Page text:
Western blot analysis was used to evaluate the levels of Bax, caspases-3, -6, -9, Nup88, Nup214 and p65 in the OCIM2 cells exposed to oridonin. The OCIM2 cells (1×106) were seeded and treated in vitro with different concentrations of oridonin (0, 2, 8 and 16 μmol/l) for 24 h. Cells were lysed in RIPA buffer (50 mM Tris-HCl, pH 7.5; 150 mM NaCl; 1% NP-40; 0.5% sodium deoxycholate; 0.1% SDS) containing complete protease inhibitor cocktail (Calbiochem, San Diego, USA). Nuclear and cytosolic extracts were prepared according to the manufacturer’s instructions (Beyotime). The sample lysates (80 μg of protein/lane) were prepared, and the proteins were separated by 10% polyacrylamide gel. The proteins were electro-transferred onto nitrocellulose (NC) membranes and the blots were incubated with a blocking solution (5% skimmed milk in Tris-buffered saline Tween-20 buffer) for 2 h at room temperature. The membranes were then incubated using the dilutions (1:500–1:1,000) of the primary antibodies. The primary antibodies were washed and incubated with secondary antibodies for 2 h at room temperature. The bound antibodies were visualized using a supersignal chemiluminescence detection (ECL) kit (Pierce Biotechnology, Inc., Rockford, IL, USA). The signals were detected using a chemiluminescence detection system (Bio-Rad, Hercules, CA, USA). The results were expressed as the relative density of the protein normalized to γ-tubulin. Enhancement or inhibition rates were estimated by comparison with the control (100%).
Quantitative real-time RT-PCR analysis
Total RNA was isolated from each group of OCIM2 cells treated with 0, 2, 8 and 16 μmol/l oridonin for 24 h, according to the manufacturer’s instructions. Total RNA (2 μg) was reverse transcribed into cDNA, according to the manufacturer’s instructions using the TOYOBO kits. The analysis was carried out using SYBR-Green PCR master mix. Real-time RT-PCR amplification was performed in an ABI Prism 7900HT Sequence Detection System (Applied Biosystems, Foster City, CA, USA). Samples were run in triplicates in three independent experiments. All the threshold cycle (CT) values were normalized with β-actin in the same master reaction. The 2−ΔΔCT (ΔΔ threshold cycle) method of analysis was used to relatively quantify the transcriptional levels of studied genes. Specific primers were used for human Nup88, forward: 5′-GGA GCT TGC TTT GAA ACT GG-3′ and reverse: 5′-ATT TCC CGC AGA CTT TTC CT-3′; Nup214, forward: 5′-AGT CCT CAG TCT TGC CCT CA-3′ and reverse: 5′-CGA TTG TTG GCT AGG GTG TT-3′; β-actin, forward: 5′-GCC CAG TCC TCT CCC AAG TC-3′ and reverse: 5′-GGC ACG AAG GTC ATC ATT C-3′.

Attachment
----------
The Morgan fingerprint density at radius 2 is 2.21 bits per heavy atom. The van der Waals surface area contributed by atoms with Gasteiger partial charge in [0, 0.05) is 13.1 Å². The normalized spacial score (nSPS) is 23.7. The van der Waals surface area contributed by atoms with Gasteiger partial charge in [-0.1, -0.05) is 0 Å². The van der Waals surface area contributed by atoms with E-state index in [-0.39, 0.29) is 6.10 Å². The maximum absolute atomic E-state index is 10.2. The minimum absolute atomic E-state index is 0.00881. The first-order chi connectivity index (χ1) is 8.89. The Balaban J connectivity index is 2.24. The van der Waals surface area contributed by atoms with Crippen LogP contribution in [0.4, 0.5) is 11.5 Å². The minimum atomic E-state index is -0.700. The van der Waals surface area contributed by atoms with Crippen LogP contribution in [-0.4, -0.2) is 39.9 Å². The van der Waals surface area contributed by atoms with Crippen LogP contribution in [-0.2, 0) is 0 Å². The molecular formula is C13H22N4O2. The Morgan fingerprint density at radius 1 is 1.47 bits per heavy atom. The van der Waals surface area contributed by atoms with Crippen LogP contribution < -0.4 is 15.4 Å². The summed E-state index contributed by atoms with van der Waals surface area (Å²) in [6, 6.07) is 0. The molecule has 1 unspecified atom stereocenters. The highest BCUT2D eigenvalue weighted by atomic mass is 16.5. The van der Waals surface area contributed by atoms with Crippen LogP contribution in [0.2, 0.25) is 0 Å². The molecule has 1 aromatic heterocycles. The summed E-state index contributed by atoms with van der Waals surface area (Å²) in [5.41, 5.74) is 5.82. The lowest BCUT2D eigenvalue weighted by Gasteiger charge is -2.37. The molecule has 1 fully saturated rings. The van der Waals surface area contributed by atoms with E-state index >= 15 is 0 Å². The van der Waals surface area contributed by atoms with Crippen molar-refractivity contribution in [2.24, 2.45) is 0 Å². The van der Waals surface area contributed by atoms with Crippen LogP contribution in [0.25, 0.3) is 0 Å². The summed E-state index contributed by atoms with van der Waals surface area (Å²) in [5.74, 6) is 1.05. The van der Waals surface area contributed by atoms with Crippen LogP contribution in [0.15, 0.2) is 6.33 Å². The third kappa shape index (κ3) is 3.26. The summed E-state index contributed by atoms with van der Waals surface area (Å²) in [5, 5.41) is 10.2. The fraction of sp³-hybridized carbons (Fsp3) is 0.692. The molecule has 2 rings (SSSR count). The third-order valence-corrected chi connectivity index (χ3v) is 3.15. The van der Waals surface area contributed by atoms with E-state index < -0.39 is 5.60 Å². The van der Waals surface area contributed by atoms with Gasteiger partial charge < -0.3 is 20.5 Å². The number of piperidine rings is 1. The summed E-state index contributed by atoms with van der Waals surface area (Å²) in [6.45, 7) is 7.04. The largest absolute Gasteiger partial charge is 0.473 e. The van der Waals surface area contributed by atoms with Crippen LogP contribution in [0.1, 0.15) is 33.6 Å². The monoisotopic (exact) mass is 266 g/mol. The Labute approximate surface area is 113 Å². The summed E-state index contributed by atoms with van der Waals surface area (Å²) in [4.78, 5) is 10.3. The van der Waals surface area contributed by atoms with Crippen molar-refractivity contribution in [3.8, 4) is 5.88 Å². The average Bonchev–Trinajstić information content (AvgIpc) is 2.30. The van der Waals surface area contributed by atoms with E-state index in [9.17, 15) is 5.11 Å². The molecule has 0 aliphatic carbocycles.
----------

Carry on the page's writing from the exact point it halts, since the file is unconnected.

An immunofluorescence staining assay was performed to evaluate the oridonin-induced enhancement and translocation effect of p65 on OCIM2 cells. The OCIM2 cells were exposed to varying concentrations of oridonin. After 24 h, the cells were fixed with 4% paraformaldehyde for 10 min and permeabilized with 0.25% Triton X-100 for 5 min. The cells were then washed twice with PBS, blocked in 3% bovine serum albumin and then deposited onto polylysine coated coverslips. The rabbit polyclonal anti-p65 antibody was diluted to 1:100 and non-immunoreactive IgG was added as the negative control. Subsequent to washing, the cells were incubated with Cy3-labeled goat anti-rabbit secondary antibody (Pierce Biotechnology, Rockford, IL, USA), diluted in PBS for 2 h and stained with Hoechst 33258 (10 μg/ml) for 10 min. The image was visualized and captured using a FV500 confocal microscope (Olympus). The p65 levels were estimated as the mean fluorescence intensity after subtracting those of the negative control cells.
Data were presented as the mean ± SD of at least three independent experiments. The t-tests were used to determine the differences between the treated samples and the controls. P<0.05 was considered to indicate a statistically significant difference.
Effects of oridonin on the proliferation and growth of AML cells